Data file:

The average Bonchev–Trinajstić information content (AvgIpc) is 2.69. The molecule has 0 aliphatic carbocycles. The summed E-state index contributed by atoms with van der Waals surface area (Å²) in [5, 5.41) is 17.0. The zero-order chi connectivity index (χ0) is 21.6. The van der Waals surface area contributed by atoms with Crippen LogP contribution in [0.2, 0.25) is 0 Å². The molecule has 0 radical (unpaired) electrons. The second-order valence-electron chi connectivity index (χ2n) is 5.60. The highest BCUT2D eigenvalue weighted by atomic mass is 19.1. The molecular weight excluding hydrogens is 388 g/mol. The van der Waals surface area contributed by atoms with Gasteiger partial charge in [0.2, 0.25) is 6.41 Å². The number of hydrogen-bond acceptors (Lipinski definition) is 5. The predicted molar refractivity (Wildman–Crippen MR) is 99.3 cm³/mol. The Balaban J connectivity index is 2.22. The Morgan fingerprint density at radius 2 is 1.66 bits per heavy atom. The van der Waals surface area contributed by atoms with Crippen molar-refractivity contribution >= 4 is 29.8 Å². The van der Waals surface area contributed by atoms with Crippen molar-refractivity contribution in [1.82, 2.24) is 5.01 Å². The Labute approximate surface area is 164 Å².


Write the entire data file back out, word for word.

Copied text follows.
The average Bonchev–Trinajstić information content (AvgIpc) is 2.69. The molecule has 0 aliphatic carbocycles. The summed E-state index contributed by atoms with van der Waals surface area (Å²) in [5, 5.41) is 17.0. The zero-order chi connectivity index (χ0) is 21.6. The van der Waals surface area contributed by atoms with Crippen LogP contribution in [0.2, 0.25) is 0 Å². The molecule has 0 radical (unpaired) electrons. The second-order valence-electron chi connectivity index (χ2n) is 5.60. The highest BCUT2D eigenvalue weighted by atomic mass is 19.1. The molecular weight excluding hydrogens is 388 g/mol. The van der Waals surface area contributed by atoms with Gasteiger partial charge in [0.2, 0.25) is 6.41 Å². The number of hydrogen-bond acceptors (Lipinski definition) is 5. The predicted molar refractivity (Wildman–Crippen MR) is 99.3 cm³/mol. The Balaban J connectivity index is 2.22. The Morgan fingerprint density at radius 2 is 1.66 bits per heavy atom. The van der Waals surface area contributed by atoms with Crippen molar-refractivity contribution >= 4 is 29.8 Å². The van der Waals surface area contributed by atoms with Crippen molar-refractivity contribution in [1.82, 2.24) is 5.01 Å². The Labute approximate surface area is 164 Å².